Water Pollution in New York
A Superfund site is an area in the United States of America polluted by hazardous materials and poses a danger to human health and the environment. These sites are recognized by the American Environment Protection Agency (EPA) as candidates for cleanup due to their potential risk to the surrounding communities. Additionally, the regions are placed on the National Priority List (NPL) primarily to guide the EPA on the type of locations that requires further exploration (Hamilton, 2018). As such, both the Gowanus Canal and Newton Creek are Superfund sites since they are among the most polluted water bodies in the country with an impending danger to humanity.
Both the Newton Creek and Gowanus Canal are polluted by the raw sewage that originates from the nearby treatment plant, which is one of the largest companies in New York. Equally, other forms of contaminants such as pesticides, heavy metals, and volatile organic compounds are found in the two water bodies (Krisel, 2015). Recreational activities like kayaking and fishing, effluents from over 250 pipes, polluted runoffs, and combined sewer outfalls are the primary sources of hazardous materials to the Creek and Gowanus Canal.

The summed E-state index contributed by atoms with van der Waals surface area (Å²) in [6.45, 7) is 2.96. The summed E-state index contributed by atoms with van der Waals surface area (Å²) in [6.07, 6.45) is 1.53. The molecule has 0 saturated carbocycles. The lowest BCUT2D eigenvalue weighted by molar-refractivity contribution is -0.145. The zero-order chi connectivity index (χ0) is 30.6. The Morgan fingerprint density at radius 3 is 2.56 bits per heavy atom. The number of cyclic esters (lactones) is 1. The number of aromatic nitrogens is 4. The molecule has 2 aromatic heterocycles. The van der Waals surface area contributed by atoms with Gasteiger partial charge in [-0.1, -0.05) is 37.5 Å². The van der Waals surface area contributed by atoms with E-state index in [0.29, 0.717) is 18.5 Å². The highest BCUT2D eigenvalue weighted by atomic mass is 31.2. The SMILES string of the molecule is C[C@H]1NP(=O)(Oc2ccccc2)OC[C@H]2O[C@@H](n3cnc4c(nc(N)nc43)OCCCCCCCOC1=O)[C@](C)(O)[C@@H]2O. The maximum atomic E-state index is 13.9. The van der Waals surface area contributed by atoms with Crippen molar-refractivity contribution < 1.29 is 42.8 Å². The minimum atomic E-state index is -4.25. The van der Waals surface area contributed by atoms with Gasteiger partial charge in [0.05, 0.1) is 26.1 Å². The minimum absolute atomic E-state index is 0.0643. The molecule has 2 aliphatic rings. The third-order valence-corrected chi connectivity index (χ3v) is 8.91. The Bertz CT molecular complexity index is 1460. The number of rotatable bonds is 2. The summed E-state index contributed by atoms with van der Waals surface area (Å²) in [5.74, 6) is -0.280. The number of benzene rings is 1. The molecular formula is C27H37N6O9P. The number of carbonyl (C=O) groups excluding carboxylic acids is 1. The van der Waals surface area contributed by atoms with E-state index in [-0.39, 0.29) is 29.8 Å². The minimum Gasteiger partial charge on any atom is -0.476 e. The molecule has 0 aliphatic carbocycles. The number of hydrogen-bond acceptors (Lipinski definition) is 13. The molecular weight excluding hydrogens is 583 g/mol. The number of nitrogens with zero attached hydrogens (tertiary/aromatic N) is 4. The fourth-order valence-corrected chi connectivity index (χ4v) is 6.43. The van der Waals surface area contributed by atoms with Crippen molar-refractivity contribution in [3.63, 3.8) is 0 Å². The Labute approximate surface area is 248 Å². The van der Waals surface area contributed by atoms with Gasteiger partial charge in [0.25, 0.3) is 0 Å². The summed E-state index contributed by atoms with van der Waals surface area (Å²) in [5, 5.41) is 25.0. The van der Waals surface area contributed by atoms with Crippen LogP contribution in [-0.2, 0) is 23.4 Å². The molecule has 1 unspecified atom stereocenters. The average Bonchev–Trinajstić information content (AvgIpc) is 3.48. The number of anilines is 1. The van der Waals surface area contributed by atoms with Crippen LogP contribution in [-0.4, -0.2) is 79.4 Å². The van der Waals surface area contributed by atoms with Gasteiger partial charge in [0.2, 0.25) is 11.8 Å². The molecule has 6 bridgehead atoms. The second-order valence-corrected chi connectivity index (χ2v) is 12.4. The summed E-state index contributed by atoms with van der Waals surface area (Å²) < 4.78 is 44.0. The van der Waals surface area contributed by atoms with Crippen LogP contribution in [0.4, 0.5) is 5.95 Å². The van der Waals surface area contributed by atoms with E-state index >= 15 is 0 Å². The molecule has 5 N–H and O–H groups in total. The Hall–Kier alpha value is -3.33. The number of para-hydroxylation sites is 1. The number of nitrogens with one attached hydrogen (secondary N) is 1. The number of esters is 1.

EPA’s cleanup activities for Newton Creek and Gowanus Canal involved dredging to eliminate the polluted materials beneath the canal that has accumulated due to the industrial and sewer overflow (Rodriguez, 2018). However, the alternative cleaning techniques include the use of aquatic plants and oysters. An oyster shell can remove the eutrophicated particles like phosphorus and nitrogen (Huh, Choi, Lee, Choi, Ramakrishna, Lee & Ahn, 2016). Additionally, aquatic plants are also efficient in water treatment. The methods have no impact on the environment and surrounding communities compared to the dredging process employed by the EPA which causes noise pollution.
Hamilton, B. (2018). What are the Superfund site “NPL” statuses? – TOXMAP FAQ. Retrieved from https://toxmap.nlm.nih.gov/toxmap/faq/2009/08/what-are-the-superfund-site-npl-statuses.html
Huh, J. H., Choi, Y. H., Lee, H. J., Choi, W. J., Ramakrishna, C., Lee, H. W, & Ahn, J. W. (2016). The use of oyster shell powders for water quality improvement of lakes by algal blooms removal. Journal of the Korean Ceramic Society, 53(1), 1-6.
Krisel, R. S. (2015). Gentrifying a Superfund site: Why Gowanus, Brooklyn is becoming a real estate hot spot. Consilience, (14), 214-224.
Rodriguez, E. (2018). Pilot project advances EPA’s cleanup of Gowanus Canal Superfund site in Brooklyn, NY | US EPA. Retrieved from https://www.epa.gov/newsreleases/pilot-project-advances-epas-cleanup-gowanus-canal-superfund-site-brooklyn-ny